By Sera Smolen
Stephanie Winters was a guest artist with the New Directions Cello Festival in 1999 in The Nudes, with guitarist Walter Parks. Since then, Stephanie has gone on tour and has been in the recording studio with a number of groups and singer-songwriters. She is currently creating some solo CD projects of her own. With a diploma from Juilliard Pre-college, an MFA in cello performance from Purchase, and an MA in Music Education from Columbia University, what is unique about Stephanie Winters’ work is the way she has made a specialty of being a support musician on the road and in the studio.
SS: How did you get started doing this?
SW: I grew up in Levittown NJ. I was the only person in my neighborhood that loved classical music, but I was surrounded by 70’s rock. In all the diners, car garages, and kitchens in my neighborhood, you could always hear the music of the 70’s. I was a bit of a loner back then. The Juilliard Pre-college was designed for the most serious and ambitious young classical musicians. I found out early that I was not so determined to play major concertos for cello like my classmates. I didn’t like practicing concertos, and was equally uncomfortable playing in the orchestra. I either felt too much in the musical spotlight, or too anonymous. I liked chamber music. There, in the string quartet, my musical voice was essential, and I could also blend into the background.
After I graduated from music school, I could not imagine professional niches for someone like me. The professional musicians I knew didn’t seem happy either, so I quit cello for five years. I taught guitar at the New School in New York. The genre was in my blood to begin with, but those years of playing songs over and over gave me an internal compass for what makes a song work. The cello crept back into my life as I was asked by the other guitar teachers to add cello on their songs.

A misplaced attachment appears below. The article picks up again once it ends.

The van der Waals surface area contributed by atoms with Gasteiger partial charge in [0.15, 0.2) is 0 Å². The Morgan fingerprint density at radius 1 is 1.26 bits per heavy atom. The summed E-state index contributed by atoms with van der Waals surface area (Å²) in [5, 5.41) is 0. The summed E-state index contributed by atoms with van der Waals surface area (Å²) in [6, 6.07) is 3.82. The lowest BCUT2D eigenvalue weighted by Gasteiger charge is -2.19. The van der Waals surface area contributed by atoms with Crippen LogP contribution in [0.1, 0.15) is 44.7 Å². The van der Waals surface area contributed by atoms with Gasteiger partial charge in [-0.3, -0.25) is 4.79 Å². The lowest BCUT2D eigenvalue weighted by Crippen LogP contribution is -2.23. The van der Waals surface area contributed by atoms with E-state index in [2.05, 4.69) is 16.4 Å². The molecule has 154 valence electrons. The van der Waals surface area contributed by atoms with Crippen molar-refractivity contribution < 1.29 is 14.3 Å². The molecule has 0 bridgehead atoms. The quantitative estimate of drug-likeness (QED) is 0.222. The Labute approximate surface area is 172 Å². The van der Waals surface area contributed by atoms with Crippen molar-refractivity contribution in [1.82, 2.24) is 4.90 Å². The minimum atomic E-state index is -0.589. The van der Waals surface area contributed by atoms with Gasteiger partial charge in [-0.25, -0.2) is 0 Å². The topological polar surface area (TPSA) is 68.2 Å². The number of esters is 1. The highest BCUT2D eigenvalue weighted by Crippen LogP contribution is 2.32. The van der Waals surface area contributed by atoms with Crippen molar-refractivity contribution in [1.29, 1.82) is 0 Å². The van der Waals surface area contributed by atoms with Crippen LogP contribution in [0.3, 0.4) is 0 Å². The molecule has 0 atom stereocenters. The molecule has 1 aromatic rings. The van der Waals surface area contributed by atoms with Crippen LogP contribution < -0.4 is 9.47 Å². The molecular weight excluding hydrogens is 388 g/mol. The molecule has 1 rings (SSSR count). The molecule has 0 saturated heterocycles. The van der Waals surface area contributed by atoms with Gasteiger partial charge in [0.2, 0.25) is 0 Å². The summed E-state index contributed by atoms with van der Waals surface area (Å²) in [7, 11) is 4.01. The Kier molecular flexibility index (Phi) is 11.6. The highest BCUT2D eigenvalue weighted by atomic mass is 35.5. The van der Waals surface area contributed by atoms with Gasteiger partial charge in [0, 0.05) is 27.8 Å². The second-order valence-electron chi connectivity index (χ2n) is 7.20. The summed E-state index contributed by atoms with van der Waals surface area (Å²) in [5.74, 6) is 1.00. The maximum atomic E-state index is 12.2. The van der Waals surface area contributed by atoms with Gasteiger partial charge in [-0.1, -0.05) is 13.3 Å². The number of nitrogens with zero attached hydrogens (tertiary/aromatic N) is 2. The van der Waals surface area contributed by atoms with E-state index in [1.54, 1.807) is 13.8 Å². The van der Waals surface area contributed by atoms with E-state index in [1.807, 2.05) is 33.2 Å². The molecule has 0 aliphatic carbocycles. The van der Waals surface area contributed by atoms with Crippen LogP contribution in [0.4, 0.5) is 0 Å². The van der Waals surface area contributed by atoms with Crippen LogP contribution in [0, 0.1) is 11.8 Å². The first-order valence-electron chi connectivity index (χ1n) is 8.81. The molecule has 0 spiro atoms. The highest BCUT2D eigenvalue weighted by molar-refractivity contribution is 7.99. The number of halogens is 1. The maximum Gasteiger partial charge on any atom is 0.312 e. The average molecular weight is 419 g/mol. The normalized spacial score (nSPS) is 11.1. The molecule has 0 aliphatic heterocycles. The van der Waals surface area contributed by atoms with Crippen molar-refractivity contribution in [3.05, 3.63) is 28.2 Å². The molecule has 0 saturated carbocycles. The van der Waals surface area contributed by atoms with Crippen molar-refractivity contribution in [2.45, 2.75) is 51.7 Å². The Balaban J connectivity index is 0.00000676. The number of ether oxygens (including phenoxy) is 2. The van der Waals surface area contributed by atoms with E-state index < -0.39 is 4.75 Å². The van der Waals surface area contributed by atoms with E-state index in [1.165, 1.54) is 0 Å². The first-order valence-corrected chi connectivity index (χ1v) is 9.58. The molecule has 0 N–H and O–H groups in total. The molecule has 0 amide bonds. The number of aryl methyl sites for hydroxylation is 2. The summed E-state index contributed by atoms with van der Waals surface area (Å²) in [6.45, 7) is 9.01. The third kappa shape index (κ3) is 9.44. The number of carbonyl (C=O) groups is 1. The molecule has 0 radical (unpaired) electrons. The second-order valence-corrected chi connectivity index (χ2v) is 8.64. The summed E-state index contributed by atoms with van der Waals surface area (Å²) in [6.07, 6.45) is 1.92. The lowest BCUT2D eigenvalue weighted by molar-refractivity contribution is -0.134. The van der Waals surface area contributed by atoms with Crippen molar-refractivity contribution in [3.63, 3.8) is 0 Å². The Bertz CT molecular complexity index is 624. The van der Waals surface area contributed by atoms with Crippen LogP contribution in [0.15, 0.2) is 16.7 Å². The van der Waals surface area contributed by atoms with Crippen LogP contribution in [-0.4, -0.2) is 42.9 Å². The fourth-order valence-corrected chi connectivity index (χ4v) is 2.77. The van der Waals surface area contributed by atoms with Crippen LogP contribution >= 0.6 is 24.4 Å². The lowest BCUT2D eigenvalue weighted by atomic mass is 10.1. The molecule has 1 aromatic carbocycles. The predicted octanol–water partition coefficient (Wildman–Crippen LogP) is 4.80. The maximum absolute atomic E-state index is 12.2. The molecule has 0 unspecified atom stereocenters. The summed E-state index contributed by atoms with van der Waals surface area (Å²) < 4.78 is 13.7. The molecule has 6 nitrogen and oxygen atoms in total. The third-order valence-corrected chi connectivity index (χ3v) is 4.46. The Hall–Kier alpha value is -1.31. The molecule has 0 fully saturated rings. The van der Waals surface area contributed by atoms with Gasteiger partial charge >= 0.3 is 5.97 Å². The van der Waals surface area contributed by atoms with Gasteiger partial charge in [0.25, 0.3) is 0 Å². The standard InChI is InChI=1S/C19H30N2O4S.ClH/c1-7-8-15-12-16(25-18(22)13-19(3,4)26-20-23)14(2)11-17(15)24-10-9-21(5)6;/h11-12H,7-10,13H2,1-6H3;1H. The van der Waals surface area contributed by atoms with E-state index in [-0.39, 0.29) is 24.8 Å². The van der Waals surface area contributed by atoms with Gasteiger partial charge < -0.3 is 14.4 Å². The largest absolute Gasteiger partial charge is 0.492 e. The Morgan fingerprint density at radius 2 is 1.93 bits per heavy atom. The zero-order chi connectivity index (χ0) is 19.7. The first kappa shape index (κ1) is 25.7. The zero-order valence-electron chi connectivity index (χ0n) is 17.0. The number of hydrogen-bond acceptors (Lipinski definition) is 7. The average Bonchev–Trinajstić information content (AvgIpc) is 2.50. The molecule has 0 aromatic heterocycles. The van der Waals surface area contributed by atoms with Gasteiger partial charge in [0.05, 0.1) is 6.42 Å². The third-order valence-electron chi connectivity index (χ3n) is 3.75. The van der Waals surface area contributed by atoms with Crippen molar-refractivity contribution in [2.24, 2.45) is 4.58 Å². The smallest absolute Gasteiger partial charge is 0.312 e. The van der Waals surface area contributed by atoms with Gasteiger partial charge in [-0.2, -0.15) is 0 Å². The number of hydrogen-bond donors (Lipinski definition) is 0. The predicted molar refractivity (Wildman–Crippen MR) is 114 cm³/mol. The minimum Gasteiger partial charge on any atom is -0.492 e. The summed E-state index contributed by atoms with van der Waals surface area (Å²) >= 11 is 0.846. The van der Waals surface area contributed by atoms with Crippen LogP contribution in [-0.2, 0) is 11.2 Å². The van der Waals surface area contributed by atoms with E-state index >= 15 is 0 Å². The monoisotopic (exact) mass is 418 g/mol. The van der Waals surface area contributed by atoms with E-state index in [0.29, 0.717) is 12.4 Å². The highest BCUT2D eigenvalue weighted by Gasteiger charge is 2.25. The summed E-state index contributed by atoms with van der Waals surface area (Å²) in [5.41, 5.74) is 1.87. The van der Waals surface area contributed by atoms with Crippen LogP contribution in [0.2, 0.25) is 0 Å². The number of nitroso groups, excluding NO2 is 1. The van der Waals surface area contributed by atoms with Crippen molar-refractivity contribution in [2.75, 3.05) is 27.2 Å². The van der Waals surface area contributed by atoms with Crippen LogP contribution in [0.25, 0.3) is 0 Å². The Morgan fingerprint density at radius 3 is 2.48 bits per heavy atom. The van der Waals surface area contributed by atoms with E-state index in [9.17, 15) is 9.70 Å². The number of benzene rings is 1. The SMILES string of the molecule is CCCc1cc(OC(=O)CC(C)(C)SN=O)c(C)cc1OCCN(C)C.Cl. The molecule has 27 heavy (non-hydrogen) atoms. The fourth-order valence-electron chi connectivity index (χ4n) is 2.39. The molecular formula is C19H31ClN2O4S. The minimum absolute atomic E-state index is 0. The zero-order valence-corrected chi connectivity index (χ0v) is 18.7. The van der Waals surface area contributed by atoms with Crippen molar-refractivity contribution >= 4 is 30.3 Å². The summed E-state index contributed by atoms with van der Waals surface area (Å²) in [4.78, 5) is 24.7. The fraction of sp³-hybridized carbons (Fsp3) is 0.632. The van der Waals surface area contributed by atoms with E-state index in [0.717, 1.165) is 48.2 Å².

At this point, I met David Darling. He said….”Play with love”…”Have a deep emotional connection with your music”….”sing what you play”…and….”Play what you sing”…. These principles made the connection that was missing for me between the puzzle pieces of my life. I began to realize that my musical authenticity really has it’s own unique power. It is important for each of us to make our very own music. This authenticity makes it possible to truly connect with an audience. The power of that authenticity could be all mine, whatever music I was making. I realized you can’t get into trouble following those words of David Darling.
SS: I have enjoyed your playing in so many different circumstances. What makes you well suited to doing this kind of work?
SW: Through the years, I have become acutely sensitive to connecting with an audience. I have, at this point “lived on stage” more than at home, and my survival has depended on that. I toured for eight years with Walter Parks. We probably played 1000 concerts. As touring musicians spending so much time traveling together, we actually did not have all that much time to rehearse and develop our new music. Walter had an appetite for taking risks, so we found that we developed our music right on stage. It is a primal experience, truly connecting with an audience and not necessarily knowing what would happen next. It seems to draw music from me. Walter would suddenly sing acapella, or turn his guitar into a drum….